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our last cigar on deck, we distinctly heard an ex-
plosion, which we supposed to be the blowing-up
of the booms. It was that operation, unfortunately
only imperfectly carried out, as our vessels learnt to
their cost the next day.

The morning of the attack now dawned. At an
early hour, when I was still in my cabin dressing,
Perrini brought me word that two Chinese junks had
come alongside with some message, it was said, for
the Minister. I hurried on deck and found there a
petty Mandarin, escorted by a ragged rabble, who
was charged with a letter to Mr. Bruce from
IJangfuh, Governor-General of Chi-li, stating that
he had been sent by the Emperor " to Pehtang,
a port to the north of Ta-ku," to do the honours.
Kweiliang and Hwashana, us the negotiators of last
year's Treaty, had been summoned to exchange the
ratifications ; he, Ilangfuh, was engaged in disarm-
ing Peh-tang, heretofore a fortified place. When the
men and guns had been moved to the southward,
he would come out in a junk to welcome Mr. Bruce

VOL. II. C



34 RECOLLECTIONS OF A DIPLOMATIST

to Peh-tang, whence he (Mr. Bruce) might proceed
overland to Peking as soon as Kweiliang and his
colleague had arrived. The italics are mine, and
mark Mr. Bruce's reasons for treating this letter,
which reached his hands at the eleventh hour, as
unworthy of consideration. In effect, he was now
again asked to do what he had declined to do at
Shanghai, namely to wait till the Commissioners had
reached Peking, which he knew from themselves
they could not do for several weeks. Had he con-
sented to this delay, he would then have been
represented to the Chinese Court and people as
humbly and patiently waiting at their gate till it
was the Imperial pleasure that he should be let in ;
and when at last the decree had gone forth for the
admission of the supplicant, his progress by land
that is, at the mercy of the Chinese officials charged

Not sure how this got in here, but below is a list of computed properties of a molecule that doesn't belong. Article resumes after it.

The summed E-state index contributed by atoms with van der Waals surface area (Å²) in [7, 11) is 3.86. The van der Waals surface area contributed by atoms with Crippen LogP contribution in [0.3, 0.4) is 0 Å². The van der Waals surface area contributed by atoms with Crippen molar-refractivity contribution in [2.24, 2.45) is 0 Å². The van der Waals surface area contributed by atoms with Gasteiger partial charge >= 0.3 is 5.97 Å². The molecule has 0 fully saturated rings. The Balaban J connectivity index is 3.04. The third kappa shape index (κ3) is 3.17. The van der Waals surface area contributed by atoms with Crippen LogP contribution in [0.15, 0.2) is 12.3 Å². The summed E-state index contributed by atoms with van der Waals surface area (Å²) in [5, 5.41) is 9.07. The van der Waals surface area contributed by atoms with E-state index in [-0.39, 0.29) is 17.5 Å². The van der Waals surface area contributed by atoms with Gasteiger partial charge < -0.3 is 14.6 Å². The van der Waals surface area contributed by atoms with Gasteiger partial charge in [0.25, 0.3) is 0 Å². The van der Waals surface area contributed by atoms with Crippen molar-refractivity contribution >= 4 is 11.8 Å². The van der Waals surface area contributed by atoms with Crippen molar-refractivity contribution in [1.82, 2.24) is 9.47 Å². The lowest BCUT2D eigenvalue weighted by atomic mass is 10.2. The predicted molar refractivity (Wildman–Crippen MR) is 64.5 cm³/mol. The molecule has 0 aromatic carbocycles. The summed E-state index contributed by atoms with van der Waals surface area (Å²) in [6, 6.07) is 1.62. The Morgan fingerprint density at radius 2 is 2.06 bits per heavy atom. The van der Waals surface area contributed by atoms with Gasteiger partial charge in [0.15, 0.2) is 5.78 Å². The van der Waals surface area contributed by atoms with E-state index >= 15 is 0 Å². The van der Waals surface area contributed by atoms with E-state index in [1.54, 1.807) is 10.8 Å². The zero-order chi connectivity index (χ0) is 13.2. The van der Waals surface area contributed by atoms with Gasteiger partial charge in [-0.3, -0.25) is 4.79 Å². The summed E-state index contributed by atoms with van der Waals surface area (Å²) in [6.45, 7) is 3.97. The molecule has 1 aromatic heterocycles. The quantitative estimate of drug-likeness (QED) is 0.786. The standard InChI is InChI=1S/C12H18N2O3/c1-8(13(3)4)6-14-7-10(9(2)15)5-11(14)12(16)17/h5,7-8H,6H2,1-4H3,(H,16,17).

to conduct him would have been marked by a suc-
cession of studied slights and indignities such as
shortly afterwards fell to the lot of the American
Envoy. On the ground of consistency alone, there-
fore, he could not possibly entertain the proposal.
Further, he knew that the Admiral was, at that very
moment, moving up the river (10 A.M. was the hour
appointed for the advance), and at the distance that
divided us from Ta-ku, it was more than doubtful
whether a request to suspend operations would reach
that officer in time. Mr. Bruce declined, therefore,
to receive the letter, on the plea that it was informal
in the place assigned to the characters indicating



THE FIRST SHOT 35

the Queen's name, 1 and intimated to the bearer that
any further communications must be addressed to
him at Tien-tsin.

Ten o'clock struck, then eleven, then twelve,
and still not a sound reached us from the direction
of the river. I had been straining my eyes the
whole morning gazing through spy-glasses at the
forts, and was reading in Wade's cabin, when, at
twenty minutes past two, St. Clair called to us
through the hatchway that the attack had begun.
The entry in my diary for the time accurately
describes the effect of this announcement: "rushed
on deck cheering like mad ! " Indeed they were
hard at it, and when a quarter of an hour later we
saw and heard a tremendous explosion (one of the
enemy's powder-magazines had been blown up) we
gave another ringing cheer, so certain did we feel
that John Chinaman was getting the punishment